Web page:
If Jesus were God, it is credible that he could have done the things related in the Infancy Gospel of Thomas. On the other hand, what evidence could the Evangelists have had for the Virgin Birth? The only eyewitness would have been Mary: i..e., it would have been her word that, oh no, she had never done anything like that with a man at all — it all must have just been a divine miracle! No one would have actually believed such testimony from an actual woman.

    But a few decades later, as a theological legend justifying the divinity of the cult leader — well, there were similar legends floated about Alexander.

    • Replies: @Hank Yobo
  278. anon[265] • Disclaimer says:
    @anony-mouse

    Happy Saturnalia to all the people here who are so proud of their non-Levantine European background.

    does it bother you?

  279. No one would have actually believed such testimony from an actual woman.
    so if they made up the gospels why choose women as witnesses at the resurrection, knowing that their word was no good in courts of law?

    I m a physicist — my game is trying to figure out what is actually true
    don’t think you’re doing a very good job. Observer bias 😉

  280. @Hank Yobo

    Any NT scholar would recognize the parallelism in my question
    he’s not a scholar, he’s a ‘the gospels are fairy tales’ evangelist (if I may borrow the term)

  281. J.Ross says: • Website
    @04398436986

    There is a certain tendency among Orthodox to be something like a Calvinist or a Haredi, that is, an obstinate pain. But it’s like a form of autism: if you find a way around the small talk (recall the purpose of small talk) and get into some specialization they possess, they will probably be friendly and helpful.
    I know a guy, very bright, very good at explaining philosophical, theological, and historical mare’s nests (he got a philosophy degree before becoming an Orthodox priest), and if you greet him with some vague reasonable-sounding but factually inaccurate gurgle he will tell you to jump out a window.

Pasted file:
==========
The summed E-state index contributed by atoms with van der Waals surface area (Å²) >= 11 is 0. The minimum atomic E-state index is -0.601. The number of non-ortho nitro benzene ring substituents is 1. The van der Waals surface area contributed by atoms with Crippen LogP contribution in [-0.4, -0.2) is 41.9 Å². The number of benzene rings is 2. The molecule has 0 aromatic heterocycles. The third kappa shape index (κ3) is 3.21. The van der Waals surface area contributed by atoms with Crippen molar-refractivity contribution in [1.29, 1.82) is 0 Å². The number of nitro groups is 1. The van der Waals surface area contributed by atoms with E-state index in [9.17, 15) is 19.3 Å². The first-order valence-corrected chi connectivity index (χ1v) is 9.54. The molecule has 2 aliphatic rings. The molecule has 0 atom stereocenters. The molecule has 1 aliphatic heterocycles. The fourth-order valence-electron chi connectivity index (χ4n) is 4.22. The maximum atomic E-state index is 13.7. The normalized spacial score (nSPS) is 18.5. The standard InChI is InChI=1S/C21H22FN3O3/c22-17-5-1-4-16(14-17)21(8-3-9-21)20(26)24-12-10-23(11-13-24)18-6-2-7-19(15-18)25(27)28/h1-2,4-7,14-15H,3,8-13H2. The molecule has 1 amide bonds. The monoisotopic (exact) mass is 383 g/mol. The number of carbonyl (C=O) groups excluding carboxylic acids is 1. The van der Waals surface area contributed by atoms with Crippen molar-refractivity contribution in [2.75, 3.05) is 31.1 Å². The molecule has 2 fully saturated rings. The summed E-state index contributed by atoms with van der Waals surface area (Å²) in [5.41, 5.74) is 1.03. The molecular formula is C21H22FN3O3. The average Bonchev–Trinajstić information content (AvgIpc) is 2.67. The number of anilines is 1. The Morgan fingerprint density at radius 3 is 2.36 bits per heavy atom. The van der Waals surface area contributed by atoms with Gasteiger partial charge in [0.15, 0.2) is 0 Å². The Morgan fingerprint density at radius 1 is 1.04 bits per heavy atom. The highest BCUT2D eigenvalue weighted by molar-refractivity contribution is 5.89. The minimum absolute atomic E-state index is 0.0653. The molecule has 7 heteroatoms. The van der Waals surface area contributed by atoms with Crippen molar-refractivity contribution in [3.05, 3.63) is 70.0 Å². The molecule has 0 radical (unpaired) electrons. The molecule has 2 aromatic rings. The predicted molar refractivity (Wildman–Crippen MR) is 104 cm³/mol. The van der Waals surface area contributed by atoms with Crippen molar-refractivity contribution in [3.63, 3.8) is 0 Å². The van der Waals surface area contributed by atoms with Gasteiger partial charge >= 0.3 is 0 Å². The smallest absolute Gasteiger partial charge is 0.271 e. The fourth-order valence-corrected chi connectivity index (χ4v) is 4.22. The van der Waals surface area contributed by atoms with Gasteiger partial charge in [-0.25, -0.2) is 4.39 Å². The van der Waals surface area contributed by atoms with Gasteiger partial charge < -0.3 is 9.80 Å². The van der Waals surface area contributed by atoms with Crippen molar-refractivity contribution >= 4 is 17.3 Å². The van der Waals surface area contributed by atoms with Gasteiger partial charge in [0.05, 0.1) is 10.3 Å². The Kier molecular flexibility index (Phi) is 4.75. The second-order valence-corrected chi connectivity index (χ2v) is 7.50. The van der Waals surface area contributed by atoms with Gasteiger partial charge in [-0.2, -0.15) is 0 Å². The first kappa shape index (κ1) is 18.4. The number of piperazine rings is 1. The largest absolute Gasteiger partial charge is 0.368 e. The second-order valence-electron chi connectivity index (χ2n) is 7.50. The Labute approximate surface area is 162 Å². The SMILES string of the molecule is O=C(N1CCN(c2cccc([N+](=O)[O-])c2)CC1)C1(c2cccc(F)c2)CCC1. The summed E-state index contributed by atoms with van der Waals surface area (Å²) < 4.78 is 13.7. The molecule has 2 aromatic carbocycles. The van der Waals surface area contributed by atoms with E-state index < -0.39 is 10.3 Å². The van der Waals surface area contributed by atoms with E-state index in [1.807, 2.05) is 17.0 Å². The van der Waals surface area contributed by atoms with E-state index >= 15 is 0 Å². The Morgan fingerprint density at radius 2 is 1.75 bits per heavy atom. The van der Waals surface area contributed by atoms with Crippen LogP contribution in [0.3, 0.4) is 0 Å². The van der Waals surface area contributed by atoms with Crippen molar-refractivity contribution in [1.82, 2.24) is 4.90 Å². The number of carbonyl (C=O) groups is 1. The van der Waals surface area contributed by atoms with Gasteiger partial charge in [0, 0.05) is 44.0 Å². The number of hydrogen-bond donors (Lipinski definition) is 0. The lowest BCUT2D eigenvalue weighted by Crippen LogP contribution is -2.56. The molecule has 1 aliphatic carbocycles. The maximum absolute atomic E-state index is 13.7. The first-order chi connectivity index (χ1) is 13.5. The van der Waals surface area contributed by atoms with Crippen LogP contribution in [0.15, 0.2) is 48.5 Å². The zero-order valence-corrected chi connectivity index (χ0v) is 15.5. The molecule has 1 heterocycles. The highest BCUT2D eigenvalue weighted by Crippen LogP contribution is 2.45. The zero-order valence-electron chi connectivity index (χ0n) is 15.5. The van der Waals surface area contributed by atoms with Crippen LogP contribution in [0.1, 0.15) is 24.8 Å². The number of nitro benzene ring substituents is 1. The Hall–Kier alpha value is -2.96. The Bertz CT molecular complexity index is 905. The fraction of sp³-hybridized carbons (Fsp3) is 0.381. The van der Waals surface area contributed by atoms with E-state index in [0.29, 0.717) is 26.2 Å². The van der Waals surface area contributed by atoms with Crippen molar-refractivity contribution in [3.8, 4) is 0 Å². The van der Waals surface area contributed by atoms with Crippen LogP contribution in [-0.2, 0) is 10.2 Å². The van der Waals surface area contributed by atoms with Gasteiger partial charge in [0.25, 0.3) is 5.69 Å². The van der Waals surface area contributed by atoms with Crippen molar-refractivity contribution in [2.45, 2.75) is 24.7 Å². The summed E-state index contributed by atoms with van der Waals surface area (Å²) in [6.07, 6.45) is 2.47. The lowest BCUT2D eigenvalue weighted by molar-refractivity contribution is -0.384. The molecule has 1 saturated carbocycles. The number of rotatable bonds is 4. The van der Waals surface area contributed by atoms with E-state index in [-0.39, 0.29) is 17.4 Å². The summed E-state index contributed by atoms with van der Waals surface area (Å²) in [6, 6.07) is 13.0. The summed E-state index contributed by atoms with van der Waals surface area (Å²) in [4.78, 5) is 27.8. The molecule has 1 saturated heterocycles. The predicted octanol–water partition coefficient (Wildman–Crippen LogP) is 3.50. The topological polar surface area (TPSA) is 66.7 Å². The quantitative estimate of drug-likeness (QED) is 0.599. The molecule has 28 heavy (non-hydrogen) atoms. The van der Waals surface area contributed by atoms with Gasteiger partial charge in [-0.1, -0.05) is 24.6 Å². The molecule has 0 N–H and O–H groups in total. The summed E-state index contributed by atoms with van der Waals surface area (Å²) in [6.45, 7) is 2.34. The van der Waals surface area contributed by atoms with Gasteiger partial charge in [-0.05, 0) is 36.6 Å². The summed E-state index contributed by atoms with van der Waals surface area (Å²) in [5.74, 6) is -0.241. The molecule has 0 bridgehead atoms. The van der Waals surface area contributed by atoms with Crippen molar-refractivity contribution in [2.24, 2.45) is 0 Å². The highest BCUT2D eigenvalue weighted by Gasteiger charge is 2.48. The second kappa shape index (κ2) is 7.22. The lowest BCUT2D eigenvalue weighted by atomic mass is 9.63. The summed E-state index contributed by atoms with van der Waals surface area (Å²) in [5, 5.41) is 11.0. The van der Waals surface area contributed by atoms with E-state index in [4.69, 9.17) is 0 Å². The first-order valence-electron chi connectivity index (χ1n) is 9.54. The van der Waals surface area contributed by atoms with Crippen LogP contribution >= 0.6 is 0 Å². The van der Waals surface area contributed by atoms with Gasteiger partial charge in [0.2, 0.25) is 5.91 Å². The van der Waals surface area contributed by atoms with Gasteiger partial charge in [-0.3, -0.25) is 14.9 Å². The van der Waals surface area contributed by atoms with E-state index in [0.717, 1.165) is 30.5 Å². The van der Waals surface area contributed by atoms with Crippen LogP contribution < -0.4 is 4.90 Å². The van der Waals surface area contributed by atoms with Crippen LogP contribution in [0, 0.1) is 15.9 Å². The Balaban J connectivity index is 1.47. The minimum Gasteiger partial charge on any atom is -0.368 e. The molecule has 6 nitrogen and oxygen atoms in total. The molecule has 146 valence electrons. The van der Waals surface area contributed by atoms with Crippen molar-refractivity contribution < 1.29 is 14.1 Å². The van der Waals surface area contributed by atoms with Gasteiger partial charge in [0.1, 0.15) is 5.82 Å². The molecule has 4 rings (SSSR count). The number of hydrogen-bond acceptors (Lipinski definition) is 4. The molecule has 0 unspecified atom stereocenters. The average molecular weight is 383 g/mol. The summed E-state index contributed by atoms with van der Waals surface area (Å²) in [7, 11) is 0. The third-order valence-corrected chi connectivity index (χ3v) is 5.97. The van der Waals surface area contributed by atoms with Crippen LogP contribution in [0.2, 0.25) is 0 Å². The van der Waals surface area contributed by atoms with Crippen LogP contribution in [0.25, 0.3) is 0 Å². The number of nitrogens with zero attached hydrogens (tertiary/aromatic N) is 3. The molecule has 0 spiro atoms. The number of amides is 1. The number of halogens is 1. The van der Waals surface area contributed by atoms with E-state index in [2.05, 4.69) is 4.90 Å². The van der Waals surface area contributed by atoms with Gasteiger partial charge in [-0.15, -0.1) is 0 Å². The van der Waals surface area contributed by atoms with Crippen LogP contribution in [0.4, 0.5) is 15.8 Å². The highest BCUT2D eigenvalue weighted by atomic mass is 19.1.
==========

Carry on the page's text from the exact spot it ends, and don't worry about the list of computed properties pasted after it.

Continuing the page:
• Replies: @Anonymous
  282. Jack D says:
    @ACommenter

    It is well known (now) that Lenin’s grandfather Blank was born Jewish but converted to Christianity in his youth. But this is very different from saying that Lenin spoke Yiddish . Lenin never knew his grandfather, who died the year that he was born. All of his other relatives were not Jewish. He didn’t even know that his grandfather was Jewish according to his sister:

    Vladimir Ilych had always thought of Jews highly. I am very sorry that the fact of our origin – which I had suspected before – was not known during his lifetime.”

    So not only am I not apologizing, I am calling you a liar again. Lenin did not speak Yiddish, not at home, not anywhere.

    • Replies: @Anonymous
    , @ACommenter
  283. @Jack D

    Conceding that the pogroms happened, what were the precipitates?

    • Replies: @Anonymous
  284. Hank Yobo says:
    @PhysicistDave

    Your fixation with Matthew’s Temptation Narrative is worthy of comment. First, however, I would ask you to speak to any Native American male you know about their vision quest experiences and whether their perceptions were “literally true” or not. Fasting for prolonged periods can cause unusual physiological effects in those involved with such initiation rites; perhaps the historical Jesus underwent such an ordeal, perhaps he didn’t. Matthew apparently used an oral tradition about these events, nevertheless, to demonstrate to his Jewish audience that Jesus remained dutiful to God in trying circumstances unlike their forbearers after the Exodus. If either one of us meets this apostle beyond the Abyss we can settle the issue once and for all.
    Gnosticism may be a “modern term” but Early Church leaders condemned the Dualistic idea that Jesus was not a human being of corporeal form. You are probably aware that many of the Pseudepigrapha you delight in reading are often found in collections of such Gnostic texts. Birds of a feather? If you are really searching for truth, as physicists are wont to do, then you might find it in the teachings and ministry of a man who also claimed to be “the Way, the Truth, and the Life.” Have a happy remaining holiday and a joyous New Year.

    • Replies: @PhysicistDave
  285. @ACommenter

    ACommenter wrote to me:

    No one would have actually believed such testimony from an actual woman. so if they made up the gospels why choose women as witnesses at the resurrection, knowing that their word was no good in courts of law?

    Maybe becaase it made a good story? My whole point is that the Evangelists were not presenting a legal brief — they were telling a story.

  286. @Hank Yobo

    Hank Yobo wrote to me:

    First, however, I would ask you to speak to any Native American male you know about their vision quest experiences and whether their perceptions were “literally true” or not.

    I think you already know that I do not take that seriously.

    HY also wrote:

    Your fixation with Matthew’s Temptation Narrative is worthy of comment.

    Indeed, because it proves beyond any reasonable doubt that Matthew did not care if what he said was actually, literally true.

    As you yourself said:

    Matthew apparently used an oral tradition about these events, nevertheless, to demonstrate to his Jewish audience that Jesus remained dutiful to God in trying circumstances unlike their forbearers after the Exodus.